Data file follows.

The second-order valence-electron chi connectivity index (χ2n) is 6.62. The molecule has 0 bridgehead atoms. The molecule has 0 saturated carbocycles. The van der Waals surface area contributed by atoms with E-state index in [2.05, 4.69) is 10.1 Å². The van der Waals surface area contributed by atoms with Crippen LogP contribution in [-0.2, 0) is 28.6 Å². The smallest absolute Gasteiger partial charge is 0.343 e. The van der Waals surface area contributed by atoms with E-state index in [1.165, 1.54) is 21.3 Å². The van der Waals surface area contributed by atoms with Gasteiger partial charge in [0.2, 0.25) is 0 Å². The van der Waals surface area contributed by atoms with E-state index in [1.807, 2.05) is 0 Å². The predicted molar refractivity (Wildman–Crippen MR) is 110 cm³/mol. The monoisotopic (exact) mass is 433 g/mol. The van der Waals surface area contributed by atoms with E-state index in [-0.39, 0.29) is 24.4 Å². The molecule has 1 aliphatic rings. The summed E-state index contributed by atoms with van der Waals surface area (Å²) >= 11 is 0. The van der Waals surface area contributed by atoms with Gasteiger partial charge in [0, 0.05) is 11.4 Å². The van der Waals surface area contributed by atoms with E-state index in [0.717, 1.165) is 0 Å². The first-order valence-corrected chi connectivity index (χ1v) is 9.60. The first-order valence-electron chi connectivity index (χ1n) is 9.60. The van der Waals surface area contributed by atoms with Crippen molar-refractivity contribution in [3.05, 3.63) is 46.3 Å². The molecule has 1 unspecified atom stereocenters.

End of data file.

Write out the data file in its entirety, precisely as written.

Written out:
The second-order valence-electron chi connectivity index (χ2n) is 6.62. The molecule has 0 bridgehead atoms. The molecule has 0 saturated carbocycles. The van der Waals surface area contributed by atoms with E-state index in [2.05, 4.69) is 10.1 Å². The van der Waals surface area contributed by atoms with Crippen LogP contribution in [-0.2, 0) is 28.6 Å². The smallest absolute Gasteiger partial charge is 0.343 e. The van der Waals surface area contributed by atoms with E-state index in [1.165, 1.54) is 21.3 Å². The van der Waals surface area contributed by atoms with Gasteiger partial charge in [0.2, 0.25) is 0 Å². The van der Waals surface area contributed by atoms with E-state index in [1.807, 2.05) is 0 Å². The predicted molar refractivity (Wildman–Crippen MR) is 110 cm³/mol. The monoisotopic (exact) mass is 433 g/mol. The van der Waals surface area contributed by atoms with E-state index in [-0.39, 0.29) is 24.4 Å². The molecule has 1 aliphatic rings. The summed E-state index contributed by atoms with van der Waals surface area (Å²) >= 11 is 0. The van der Waals surface area contributed by atoms with Gasteiger partial charge in [0, 0.05) is 11.4 Å². The van der Waals surface area contributed by atoms with E-state index in [0.717, 1.165) is 0 Å². The first-order valence-corrected chi connectivity index (χ1v) is 9.60. The first-order valence-electron chi connectivity index (χ1n) is 9.60. The van der Waals surface area contributed by atoms with Crippen molar-refractivity contribution in [3.05, 3.63) is 46.3 Å². The molecule has 1 unspecified atom stereocenters.